Before we go any further, just to remove all doubt from certain quarters, as the IRD points out with crystal clarity;
“New Zealand does not have a capital gains tax.”
Meanwhile, the IRD today (5 May) announced a crack-down on ‘tradies’ and other businesses who do “cashie” (cash) jobs whilst not declaring that income with Inland Revenue and subsequently not paying their full measure of tax.
First of all, let me state that everyone should pay their taxes. Without a comprehensive taxation system, our infra-structure would never have been built and our social services would be non-existent.
We need taxes for our education system; our public healthcare; judiciary; housing; police; DoC; border controls; public transportation, et al. As Inland Revenue’s marketing and communications group manager, Andrew Stott, stated in a NZ Herald report;
“Tax in New Zealand pays for many of the things that we enjoy about this country and so it’s important to encourage everyone to do that.”
But it’s a bit “rich” (excuse the pun) for the IRD to be clamping down on an underground “cash” economy when we have – in broad view of the entire nation – a massive tax loop-hole costing society billions in lost tax-revenue.
I refer to a lack of Capital Gains Tax (CGT).
A tradesman is expected to pay tax on thousands or tens of thousands of dollars received for sub-contracting jobs.
An investor/speculator can pocket hundreds of thousands (perhaps millions) of dollars in Auckland’s over-heated property market – and not pay one dollar in tax on profit;
In effect, the current taxation system rewards doing very little work. For “Jonathan”, a property investor/speculator, he will just sit back in his Italian-leather recliner-rocker; and watch property inflation increase values. Then cash-up and make a tax-free windfall.
Meanwhile, “Gazza”, a tradesman living across town to the property investor/speculator, gets up at 6am; goes to work in cold or shine; rain or fine; puts up with the risk of workplace injuries (or worse); goes home; and repeats the next day. For his efforts, he is taxed. And if he dares pocket a dollar without paying a percentage to the Taxman – he can be fined 150% plus interest; taken to Court; perhaps even bankrupted.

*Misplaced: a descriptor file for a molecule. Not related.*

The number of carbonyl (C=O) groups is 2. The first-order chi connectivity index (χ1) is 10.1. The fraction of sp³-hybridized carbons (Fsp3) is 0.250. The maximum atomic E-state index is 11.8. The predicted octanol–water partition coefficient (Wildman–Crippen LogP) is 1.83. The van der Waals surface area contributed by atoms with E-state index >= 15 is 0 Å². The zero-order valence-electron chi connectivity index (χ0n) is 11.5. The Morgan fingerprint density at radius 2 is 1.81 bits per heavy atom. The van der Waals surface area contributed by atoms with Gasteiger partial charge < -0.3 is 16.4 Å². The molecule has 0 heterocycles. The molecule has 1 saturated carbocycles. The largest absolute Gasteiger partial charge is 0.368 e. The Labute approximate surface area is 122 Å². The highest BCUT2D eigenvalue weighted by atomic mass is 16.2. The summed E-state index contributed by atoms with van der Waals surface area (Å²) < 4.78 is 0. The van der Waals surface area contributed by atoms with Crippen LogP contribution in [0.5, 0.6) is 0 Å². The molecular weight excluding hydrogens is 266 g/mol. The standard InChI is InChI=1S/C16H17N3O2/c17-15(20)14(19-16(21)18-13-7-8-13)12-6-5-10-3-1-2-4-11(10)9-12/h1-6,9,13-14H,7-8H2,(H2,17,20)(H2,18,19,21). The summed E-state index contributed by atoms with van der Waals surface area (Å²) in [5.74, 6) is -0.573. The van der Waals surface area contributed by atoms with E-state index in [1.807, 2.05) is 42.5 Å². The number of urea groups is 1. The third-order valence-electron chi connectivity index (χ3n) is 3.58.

The latter is called “a mug’s game”.
Let me demonstrate this with a highly complex, detailed, financial diagramme;
“Gazza” then gets a letter from IRD saying he’s being audited because he may have done a few “cashies” sometime in the last few years when things were a bit lean after the GFC. Seems he forgot to pay tax on a few thousand dollars.
Meanwhile, “Jonathan” thinks he and his wife will enjoy a round-the-world cruise with their tax-free gain.
“Gazza”, who built the houses, paid tax on every cent he earned (except for the “cashies” he may or may not have done elsewhere).
“Jonathan”, who has lifted a hammer only to put a picture up on the wall, who built nothing, and simply bought and sold existing houses – paid nothing in tax.
Only in New Zealand do we have a law going after the battlers like “Gazza” – who actually get up each morning to build new houses. National and ACT think this is a perfectly sane state of affairs.
“Mr Smith” from the IRD is knocking on “Gazza’s” door.
“Gazza” wonders why he bothers getting up in the mornings.
“Jonathan’s” geraniums are doing very well.
Stuart Duncan sold his 1982 fibre-cement home at 116 Oaktree Ave in Browns Bay in November 2013 for $751,000.
Now the new owners have on-sold for $1,205,000 – despite doing little work on the property – giving them a 16-month profit of $454,000 – about $940 a day.
“I’m still in shock,” Mr Duncan said after learning how much his old property fetched. “It’s just disbelief.
“It was an 80s house, three-bedroom do-up. Where is the market going? God help New Zealand.”
I doubt if we’ll be receiving much assistance from an invisible supernatural deity. Not when New Zealanders seem unwilling to help themselves sort out this crazy mess. And not when we, as a nation, keep re-electing a government hell-bent on doing nothing about a crisis that has spiralled out of control.
We have only ourselves to blame.
IRD: Residential Property
Fairfax media: Cash jobs crackdown by IRD
NZ Herald: IRD chases down tradies’ cashies
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